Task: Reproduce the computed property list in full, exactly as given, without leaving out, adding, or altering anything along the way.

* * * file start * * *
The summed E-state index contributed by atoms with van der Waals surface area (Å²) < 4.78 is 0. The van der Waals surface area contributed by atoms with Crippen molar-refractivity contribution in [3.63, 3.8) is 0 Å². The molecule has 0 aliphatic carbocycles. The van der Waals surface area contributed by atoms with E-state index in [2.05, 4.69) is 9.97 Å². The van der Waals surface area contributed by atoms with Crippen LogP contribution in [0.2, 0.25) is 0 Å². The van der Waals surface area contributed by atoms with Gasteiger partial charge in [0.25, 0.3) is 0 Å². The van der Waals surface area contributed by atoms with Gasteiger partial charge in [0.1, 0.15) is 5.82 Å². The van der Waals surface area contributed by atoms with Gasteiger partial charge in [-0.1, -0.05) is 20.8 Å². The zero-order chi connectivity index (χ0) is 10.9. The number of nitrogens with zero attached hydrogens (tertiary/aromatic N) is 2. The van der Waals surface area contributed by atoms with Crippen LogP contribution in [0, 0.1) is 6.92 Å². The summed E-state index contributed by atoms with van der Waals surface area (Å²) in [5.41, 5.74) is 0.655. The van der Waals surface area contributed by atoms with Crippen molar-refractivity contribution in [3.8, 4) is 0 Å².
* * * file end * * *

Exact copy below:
The summed E-state index contributed by atoms with van der Waals surface area (Å²) < 4.78 is 0. The van der Waals surface area contributed by atoms with Crippen molar-refractivity contribution in [3.63, 3.8) is 0 Å². The molecule has 0 aliphatic carbocycles. The van der Waals surface area contributed by atoms with E-state index in [2.05, 4.69) is 9.97 Å². The van der Waals surface area contributed by atoms with Crippen LogP contribution in [0.2, 0.25) is 0 Å². The van der Waals surface area contributed by atoms with Gasteiger partial charge in [0.25, 0.3) is 0 Å². The van der Waals surface area contributed by atoms with Gasteiger partial charge in [0.1, 0.15) is 5.82 Å². The van der Waals surface area contributed by atoms with Gasteiger partial charge in [-0.1, -0.05) is 20.8 Å². The zero-order chi connectivity index (χ0) is 10.9. The number of nitrogens with zero attached hydrogens (tertiary/aromatic N) is 2. The van der Waals surface area contributed by atoms with Crippen LogP contribution in [0, 0.1) is 6.92 Å². The summed E-state index contributed by atoms with van der Waals surface area (Å²) in [5.41, 5.74) is 0.655. The van der Waals surface area contributed by atoms with Crippen molar-refractivity contribution in [3.8, 4) is 0 Å².